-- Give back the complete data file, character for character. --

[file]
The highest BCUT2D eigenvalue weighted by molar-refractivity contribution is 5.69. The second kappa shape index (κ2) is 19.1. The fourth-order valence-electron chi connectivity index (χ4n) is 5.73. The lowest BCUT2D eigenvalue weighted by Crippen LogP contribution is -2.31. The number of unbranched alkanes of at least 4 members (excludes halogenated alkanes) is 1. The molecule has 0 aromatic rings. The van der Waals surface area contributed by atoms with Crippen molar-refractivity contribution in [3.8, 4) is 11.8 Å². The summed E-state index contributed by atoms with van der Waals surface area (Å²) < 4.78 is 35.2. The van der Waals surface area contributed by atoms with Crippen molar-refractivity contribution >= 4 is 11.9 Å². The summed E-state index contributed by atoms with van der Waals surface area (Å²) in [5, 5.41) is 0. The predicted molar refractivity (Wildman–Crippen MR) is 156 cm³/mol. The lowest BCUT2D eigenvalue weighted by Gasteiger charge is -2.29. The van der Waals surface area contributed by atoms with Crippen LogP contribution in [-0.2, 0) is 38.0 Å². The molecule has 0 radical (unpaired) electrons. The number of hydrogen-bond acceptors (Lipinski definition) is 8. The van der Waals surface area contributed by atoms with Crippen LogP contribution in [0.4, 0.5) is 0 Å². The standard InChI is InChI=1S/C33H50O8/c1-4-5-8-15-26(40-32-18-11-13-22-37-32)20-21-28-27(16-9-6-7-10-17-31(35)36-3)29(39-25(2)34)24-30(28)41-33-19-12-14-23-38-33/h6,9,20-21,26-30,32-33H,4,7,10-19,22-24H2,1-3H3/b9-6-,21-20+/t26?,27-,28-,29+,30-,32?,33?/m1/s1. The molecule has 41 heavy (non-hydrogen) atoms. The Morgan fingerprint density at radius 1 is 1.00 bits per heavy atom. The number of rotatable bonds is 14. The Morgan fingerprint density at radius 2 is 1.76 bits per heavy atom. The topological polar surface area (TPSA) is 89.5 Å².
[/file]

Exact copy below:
The highest BCUT2D eigenvalue weighted by molar-refractivity contribution is 5.69. The second kappa shape index (κ2) is 19.1. The fourth-order valence-electron chi connectivity index (χ4n) is 5.73. The lowest BCUT2D eigenvalue weighted by Crippen LogP contribution is -2.31. The number of unbranched alkanes of at least 4 members (excludes halogenated alkanes) is 1. The molecule has 0 aromatic rings. The van der Waals surface area contributed by atoms with Crippen molar-refractivity contribution in [3.8, 4) is 11.8 Å². The summed E-state index contributed by atoms with van der Waals surface area (Å²) < 4.78 is 35.2. The van der Waals surface area contributed by atoms with Crippen molar-refractivity contribution >= 4 is 11.9 Å². The summed E-state index contributed by atoms with van der Waals surface area (Å²) in [5, 5.41) is 0. The predicted molar refractivity (Wildman–Crippen MR) is 156 cm³/mol. The lowest BCUT2D eigenvalue weighted by Gasteiger charge is -2.29. The van der Waals surface area contributed by atoms with Crippen LogP contribution in [-0.2, 0) is 38.0 Å². The molecule has 0 radical (unpaired) electrons. The number of hydrogen-bond acceptors (Lipinski definition) is 8. The van der Waals surface area contributed by atoms with Crippen LogP contribution in [0.4, 0.5) is 0 Å². The standard InChI is InChI=1S/C33H50O8/c1-4-5-8-15-26(40-32-18-11-13-22-37-32)20-21-28-27(16-9-6-7-10-17-31(35)36-3)29(39-25(2)34)24-30(28)41-33-19-12-14-23-38-33/h6,9,20-21,26-30,32-33H,4,7,10-19,22-24H2,1-3H3/b9-6-,21-20+/t26?,27-,28-,29+,30-,32?,33?/m1/s1. The molecule has 41 heavy (non-hydrogen) atoms. The Morgan fingerprint density at radius 1 is 1.00 bits per heavy atom. The number of rotatable bonds is 14. The Morgan fingerprint density at radius 2 is 1.76 bits per heavy atom. The topological polar surface area (TPSA) is 89.5 Å².